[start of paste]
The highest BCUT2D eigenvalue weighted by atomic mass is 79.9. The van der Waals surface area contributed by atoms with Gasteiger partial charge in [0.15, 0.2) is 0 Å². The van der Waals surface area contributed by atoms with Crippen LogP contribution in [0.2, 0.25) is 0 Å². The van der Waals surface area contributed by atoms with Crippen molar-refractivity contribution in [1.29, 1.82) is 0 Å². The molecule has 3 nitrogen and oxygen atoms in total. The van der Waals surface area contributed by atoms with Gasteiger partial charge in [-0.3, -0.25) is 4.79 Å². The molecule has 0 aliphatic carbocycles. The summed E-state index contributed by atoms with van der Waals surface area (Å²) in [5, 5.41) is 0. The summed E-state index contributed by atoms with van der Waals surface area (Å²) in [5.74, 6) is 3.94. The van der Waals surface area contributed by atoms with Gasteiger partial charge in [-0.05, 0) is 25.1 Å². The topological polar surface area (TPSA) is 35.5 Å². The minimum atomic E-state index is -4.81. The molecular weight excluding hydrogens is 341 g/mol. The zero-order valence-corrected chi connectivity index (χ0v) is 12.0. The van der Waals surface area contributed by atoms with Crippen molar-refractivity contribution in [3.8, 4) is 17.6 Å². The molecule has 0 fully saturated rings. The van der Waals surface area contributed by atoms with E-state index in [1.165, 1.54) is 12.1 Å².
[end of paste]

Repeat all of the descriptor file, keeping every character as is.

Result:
The highest BCUT2D eigenvalue weighted by atomic mass is 79.9. The van der Waals surface area contributed by atoms with Gasteiger partial charge in [0.15, 0.2) is 0 Å². The van der Waals surface area contributed by atoms with Crippen LogP contribution in [0.2, 0.25) is 0 Å². The van der Waals surface area contributed by atoms with Crippen molar-refractivity contribution in [1.29, 1.82) is 0 Å². The molecule has 3 nitrogen and oxygen atoms in total. The van der Waals surface area contributed by atoms with Gasteiger partial charge in [-0.3, -0.25) is 4.79 Å². The molecule has 0 aliphatic carbocycles. The summed E-state index contributed by atoms with van der Waals surface area (Å²) in [5, 5.41) is 0. The summed E-state index contributed by atoms with van der Waals surface area (Å²) in [5.74, 6) is 3.94. The van der Waals surface area contributed by atoms with Gasteiger partial charge in [-0.05, 0) is 25.1 Å². The topological polar surface area (TPSA) is 35.5 Å². The minimum atomic E-state index is -4.81. The molecular weight excluding hydrogens is 341 g/mol. The zero-order valence-corrected chi connectivity index (χ0v) is 12.0. The van der Waals surface area contributed by atoms with Crippen molar-refractivity contribution in [3.8, 4) is 17.6 Å². The molecule has 0 fully saturated rings. The van der Waals surface area contributed by atoms with E-state index in [1.165, 1.54) is 12.1 Å².